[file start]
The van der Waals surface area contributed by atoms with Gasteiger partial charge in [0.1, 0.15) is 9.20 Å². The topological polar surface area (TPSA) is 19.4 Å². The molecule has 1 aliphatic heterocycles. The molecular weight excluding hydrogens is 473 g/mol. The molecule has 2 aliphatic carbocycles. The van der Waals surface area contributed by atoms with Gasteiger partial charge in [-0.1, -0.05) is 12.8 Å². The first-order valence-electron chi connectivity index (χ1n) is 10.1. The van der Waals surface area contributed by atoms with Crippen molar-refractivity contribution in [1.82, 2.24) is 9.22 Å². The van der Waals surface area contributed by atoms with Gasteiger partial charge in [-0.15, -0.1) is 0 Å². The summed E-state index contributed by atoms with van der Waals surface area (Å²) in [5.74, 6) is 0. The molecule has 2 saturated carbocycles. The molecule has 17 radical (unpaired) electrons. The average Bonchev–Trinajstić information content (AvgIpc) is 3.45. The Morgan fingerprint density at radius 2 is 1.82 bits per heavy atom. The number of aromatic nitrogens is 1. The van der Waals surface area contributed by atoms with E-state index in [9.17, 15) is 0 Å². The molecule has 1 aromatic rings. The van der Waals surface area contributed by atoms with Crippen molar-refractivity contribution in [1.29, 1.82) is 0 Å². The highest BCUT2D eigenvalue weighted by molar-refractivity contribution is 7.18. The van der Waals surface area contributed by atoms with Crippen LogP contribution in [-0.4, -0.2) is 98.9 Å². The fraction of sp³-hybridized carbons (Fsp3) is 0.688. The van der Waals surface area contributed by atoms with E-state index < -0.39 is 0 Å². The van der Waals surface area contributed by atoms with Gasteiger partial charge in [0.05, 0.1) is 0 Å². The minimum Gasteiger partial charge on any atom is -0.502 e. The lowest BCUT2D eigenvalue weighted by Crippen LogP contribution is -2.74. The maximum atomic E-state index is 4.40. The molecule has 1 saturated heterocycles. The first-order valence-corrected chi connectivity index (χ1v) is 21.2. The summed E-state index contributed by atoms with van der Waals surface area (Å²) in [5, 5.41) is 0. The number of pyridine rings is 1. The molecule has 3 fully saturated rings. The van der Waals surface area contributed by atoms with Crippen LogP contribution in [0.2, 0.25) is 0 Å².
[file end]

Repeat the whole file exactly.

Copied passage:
The van der Waals surface area contributed by atoms with Gasteiger partial charge in [0.1, 0.15) is 9.20 Å². The topological polar surface area (TPSA) is 19.4 Å². The molecule has 1 aliphatic heterocycles. The molecular weight excluding hydrogens is 473 g/mol. The molecule has 2 aliphatic carbocycles. The van der Waals surface area contributed by atoms with Gasteiger partial charge in [-0.1, -0.05) is 12.8 Å². The first-order valence-electron chi connectivity index (χ1n) is 10.1. The van der Waals surface area contributed by atoms with Crippen molar-refractivity contribution in [1.82, 2.24) is 9.22 Å². The van der Waals surface area contributed by atoms with Gasteiger partial charge in [-0.15, -0.1) is 0 Å². The summed E-state index contributed by atoms with van der Waals surface area (Å²) in [5.74, 6) is 0. The molecule has 2 saturated carbocycles. The molecule has 17 radical (unpaired) electrons. The average Bonchev–Trinajstić information content (AvgIpc) is 3.45. The Morgan fingerprint density at radius 2 is 1.82 bits per heavy atom. The number of aromatic nitrogens is 1. The van der Waals surface area contributed by atoms with E-state index in [9.17, 15) is 0 Å². The molecule has 1 aromatic rings. The van der Waals surface area contributed by atoms with Crippen molar-refractivity contribution in [1.29, 1.82) is 0 Å². The highest BCUT2D eigenvalue weighted by molar-refractivity contribution is 7.18. The van der Waals surface area contributed by atoms with Crippen LogP contribution in [-0.4, -0.2) is 98.9 Å². The fraction of sp³-hybridized carbons (Fsp3) is 0.688. The van der Waals surface area contributed by atoms with E-state index < -0.39 is 0 Å². The van der Waals surface area contributed by atoms with Gasteiger partial charge in [0.05, 0.1) is 0 Å². The minimum Gasteiger partial charge on any atom is -0.502 e. The lowest BCUT2D eigenvalue weighted by Crippen LogP contribution is -2.74. The maximum atomic E-state index is 4.40. The molecule has 1 saturated heterocycles. The first-order valence-corrected chi connectivity index (χ1v) is 21.2. The summed E-state index contributed by atoms with van der Waals surface area (Å²) in [5, 5.41) is 0. The number of pyridine rings is 1. The molecule has 3 fully saturated rings. The van der Waals surface area contributed by atoms with Crippen LogP contribution in [0.2, 0.25) is 0 Å².